Depreciation Mistake #2

If you get this far with the allocation (allocating the land), you then need to decide how you’re going to depreciate the $110,000.

Most people just take the easy, no strategy method, of depreciating the rest over 27.5 years (residential) or 39 years (non-residential.)

That’s the second mistake. You’re missing the benefit of a phantom expense strategy.

Depreciation can be stopped (you don’t take any depreciation in the current year). It can be slowed (taking it all at the longer period.) You can accelerate it (using a cost segregation study.) You can catch it up (use a cost segregation study after the fact.)

If they get the land valuation right then they just take everything else and depreciate it over 27.5 years or 39 years. Nope.

Well, I should say it’s an option, but only one option. There are a lot of different options when it comes to depreciation for your real estate. 

First, though, you need to have a strategy. Sure, you can learn HOW to do something, but is it the right thing for you and is now the right time? That’s where the true value is. Knowing what to do and when. 

Things to Consider With Your Depreciation Strategy 

Because we have so many tax strategy options when it comes to depreciation, we need to look for what is the best fit for you.

Some of the things to consider: 

  • What is your AGI?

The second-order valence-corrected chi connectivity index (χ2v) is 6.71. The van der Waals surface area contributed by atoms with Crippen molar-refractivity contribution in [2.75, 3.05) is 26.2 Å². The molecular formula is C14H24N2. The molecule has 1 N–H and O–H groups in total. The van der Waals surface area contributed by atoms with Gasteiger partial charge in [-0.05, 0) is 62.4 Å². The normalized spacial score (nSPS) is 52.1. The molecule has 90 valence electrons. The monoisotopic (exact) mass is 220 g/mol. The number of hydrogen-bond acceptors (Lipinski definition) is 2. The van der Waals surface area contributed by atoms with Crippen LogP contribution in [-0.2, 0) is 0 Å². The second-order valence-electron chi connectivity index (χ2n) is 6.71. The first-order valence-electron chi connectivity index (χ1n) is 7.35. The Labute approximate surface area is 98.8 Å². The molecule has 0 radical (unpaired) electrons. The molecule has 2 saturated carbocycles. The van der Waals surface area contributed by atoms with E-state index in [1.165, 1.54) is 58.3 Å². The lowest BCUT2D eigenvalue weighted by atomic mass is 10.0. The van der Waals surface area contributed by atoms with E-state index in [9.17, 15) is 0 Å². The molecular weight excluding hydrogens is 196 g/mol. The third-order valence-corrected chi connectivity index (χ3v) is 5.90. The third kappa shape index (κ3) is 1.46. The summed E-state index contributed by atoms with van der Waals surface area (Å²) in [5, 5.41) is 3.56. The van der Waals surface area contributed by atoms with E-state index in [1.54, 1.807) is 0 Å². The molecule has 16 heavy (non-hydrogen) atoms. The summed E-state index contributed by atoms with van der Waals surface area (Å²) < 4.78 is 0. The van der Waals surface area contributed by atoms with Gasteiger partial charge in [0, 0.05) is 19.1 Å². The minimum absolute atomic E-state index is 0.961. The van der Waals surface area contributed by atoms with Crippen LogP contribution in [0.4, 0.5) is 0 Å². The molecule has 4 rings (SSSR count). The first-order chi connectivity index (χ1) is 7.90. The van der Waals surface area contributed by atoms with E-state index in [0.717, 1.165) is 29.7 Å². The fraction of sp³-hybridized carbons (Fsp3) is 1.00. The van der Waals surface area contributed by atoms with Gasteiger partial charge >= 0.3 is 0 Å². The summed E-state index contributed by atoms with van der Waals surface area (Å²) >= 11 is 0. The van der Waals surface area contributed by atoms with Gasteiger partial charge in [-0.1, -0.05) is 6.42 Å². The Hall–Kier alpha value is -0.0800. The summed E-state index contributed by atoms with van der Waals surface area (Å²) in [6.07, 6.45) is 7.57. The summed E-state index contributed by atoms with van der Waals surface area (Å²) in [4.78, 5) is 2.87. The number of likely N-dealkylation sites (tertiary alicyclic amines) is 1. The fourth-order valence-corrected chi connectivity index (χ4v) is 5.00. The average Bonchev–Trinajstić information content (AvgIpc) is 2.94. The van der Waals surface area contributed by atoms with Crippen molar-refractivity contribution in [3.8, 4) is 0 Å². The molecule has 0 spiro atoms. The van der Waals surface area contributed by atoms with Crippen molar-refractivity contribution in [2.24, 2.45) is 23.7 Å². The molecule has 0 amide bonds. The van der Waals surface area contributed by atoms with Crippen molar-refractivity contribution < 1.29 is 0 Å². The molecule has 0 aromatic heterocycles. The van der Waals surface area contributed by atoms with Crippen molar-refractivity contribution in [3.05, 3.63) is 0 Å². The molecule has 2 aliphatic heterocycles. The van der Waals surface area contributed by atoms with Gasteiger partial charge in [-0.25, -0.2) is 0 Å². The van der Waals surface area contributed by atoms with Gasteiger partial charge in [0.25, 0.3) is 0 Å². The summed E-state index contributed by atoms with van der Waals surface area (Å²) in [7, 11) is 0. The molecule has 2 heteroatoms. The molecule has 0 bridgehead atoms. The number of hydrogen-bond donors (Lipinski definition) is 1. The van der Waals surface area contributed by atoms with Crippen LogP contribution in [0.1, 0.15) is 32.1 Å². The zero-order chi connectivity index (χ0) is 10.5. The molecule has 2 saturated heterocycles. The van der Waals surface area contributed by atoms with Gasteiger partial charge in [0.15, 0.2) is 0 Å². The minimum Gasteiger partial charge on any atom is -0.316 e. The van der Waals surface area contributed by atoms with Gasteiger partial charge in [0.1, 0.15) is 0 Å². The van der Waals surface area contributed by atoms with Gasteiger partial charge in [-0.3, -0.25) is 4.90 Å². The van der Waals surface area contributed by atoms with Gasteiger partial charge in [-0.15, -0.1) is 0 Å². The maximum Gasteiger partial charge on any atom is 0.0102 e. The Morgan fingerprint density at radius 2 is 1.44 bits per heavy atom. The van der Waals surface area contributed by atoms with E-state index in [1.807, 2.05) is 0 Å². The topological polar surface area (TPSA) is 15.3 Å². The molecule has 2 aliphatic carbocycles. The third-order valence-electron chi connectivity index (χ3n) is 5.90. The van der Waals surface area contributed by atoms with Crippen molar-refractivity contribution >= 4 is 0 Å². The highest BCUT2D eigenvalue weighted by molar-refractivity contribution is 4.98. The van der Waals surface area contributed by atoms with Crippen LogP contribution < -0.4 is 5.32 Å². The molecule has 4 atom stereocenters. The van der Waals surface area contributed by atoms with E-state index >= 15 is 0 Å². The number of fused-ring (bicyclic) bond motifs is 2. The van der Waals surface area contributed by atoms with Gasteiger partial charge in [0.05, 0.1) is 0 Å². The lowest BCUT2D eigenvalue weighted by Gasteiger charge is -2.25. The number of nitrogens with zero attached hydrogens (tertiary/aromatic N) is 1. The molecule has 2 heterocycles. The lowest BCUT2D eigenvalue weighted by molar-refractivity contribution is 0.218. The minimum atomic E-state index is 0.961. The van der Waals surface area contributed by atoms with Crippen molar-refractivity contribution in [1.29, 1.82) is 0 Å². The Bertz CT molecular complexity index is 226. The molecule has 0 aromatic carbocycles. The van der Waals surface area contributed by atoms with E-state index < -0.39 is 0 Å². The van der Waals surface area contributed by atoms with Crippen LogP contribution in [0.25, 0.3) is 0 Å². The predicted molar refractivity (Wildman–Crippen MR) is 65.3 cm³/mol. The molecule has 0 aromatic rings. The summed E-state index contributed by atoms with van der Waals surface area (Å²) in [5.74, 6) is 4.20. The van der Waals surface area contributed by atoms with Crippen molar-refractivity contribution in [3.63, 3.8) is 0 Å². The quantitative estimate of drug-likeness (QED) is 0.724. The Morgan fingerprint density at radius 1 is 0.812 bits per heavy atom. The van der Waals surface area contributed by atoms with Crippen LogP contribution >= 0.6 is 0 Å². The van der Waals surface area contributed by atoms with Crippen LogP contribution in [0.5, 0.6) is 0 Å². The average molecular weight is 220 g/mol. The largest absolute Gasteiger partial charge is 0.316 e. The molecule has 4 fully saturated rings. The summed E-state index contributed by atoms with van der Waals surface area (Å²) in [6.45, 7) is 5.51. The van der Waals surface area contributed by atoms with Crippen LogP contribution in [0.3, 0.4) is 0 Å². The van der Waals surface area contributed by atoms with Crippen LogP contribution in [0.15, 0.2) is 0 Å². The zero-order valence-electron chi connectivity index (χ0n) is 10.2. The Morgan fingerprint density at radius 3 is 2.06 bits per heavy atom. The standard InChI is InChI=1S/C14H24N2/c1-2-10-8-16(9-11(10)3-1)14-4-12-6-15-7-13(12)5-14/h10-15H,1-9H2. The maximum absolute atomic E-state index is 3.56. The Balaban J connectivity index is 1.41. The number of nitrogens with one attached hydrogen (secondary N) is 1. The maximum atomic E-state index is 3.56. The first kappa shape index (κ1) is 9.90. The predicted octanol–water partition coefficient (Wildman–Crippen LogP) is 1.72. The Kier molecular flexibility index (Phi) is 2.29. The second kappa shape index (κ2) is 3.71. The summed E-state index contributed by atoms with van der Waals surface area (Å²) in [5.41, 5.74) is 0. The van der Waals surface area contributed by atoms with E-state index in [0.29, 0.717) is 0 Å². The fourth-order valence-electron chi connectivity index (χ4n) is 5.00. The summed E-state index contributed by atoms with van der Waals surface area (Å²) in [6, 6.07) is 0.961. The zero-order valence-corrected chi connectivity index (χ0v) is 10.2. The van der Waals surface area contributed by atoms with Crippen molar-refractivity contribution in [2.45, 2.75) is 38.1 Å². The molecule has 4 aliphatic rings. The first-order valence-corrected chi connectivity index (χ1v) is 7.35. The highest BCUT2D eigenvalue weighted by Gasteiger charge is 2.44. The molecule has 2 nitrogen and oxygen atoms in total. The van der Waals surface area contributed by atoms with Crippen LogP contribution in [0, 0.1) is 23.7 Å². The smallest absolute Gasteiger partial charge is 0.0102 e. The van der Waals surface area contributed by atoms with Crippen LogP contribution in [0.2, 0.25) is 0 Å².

• Do you have an overall net income or net loss from your passive real estate? 
  • After deducting direct expenses and indirect expenses, do you have taxable income from your real estate?
  • Do you plan to sell your property soon and thus don’t want to have to recapture the depreciation it at a higher tax rate?
  • Are you currently (or do you plan to be) a real estate professional? 
  • If you’re married, filing jointly, is your spouse a real estate professional? 

Once you have your basic real estate investment tax strategy facts together, you need to consider what your future with real estate will be. Are you using a Five F and C strategy that will give you five free and clear houses in 10 years? Or maybe you’d rather maximize the number of properties you have to hit critical mass as soon as possible? That may mean dumping real estate properties that don’t give you the numbers you need. Or maybe it means flipping properties.

And what is your exit strategy from real estate?

All of that matters when it comes to determining your depreciation tax strategy. YOUR strategy. 

Another Depreciation Tax Strategy Tool

Tax law keeps changing. What worked before might not work now. There were some pretty significant changes in 2009, 2011, 2014 and of course, big changes in 2018 with the Trump Tax Plan. Pres Biden is now talking about another round of big changes.

It’s never been more important to keep up with the tax law changes. 

Unless, that is, you don’t mind paying too much in taxes.

There are several ways we can help you. You can get a private consultation

with me to create a step-by-step strategy plan. You can join Wednesday Coaching

and learn about strategies, plus ask questions. Not sure which is best? Contact Us!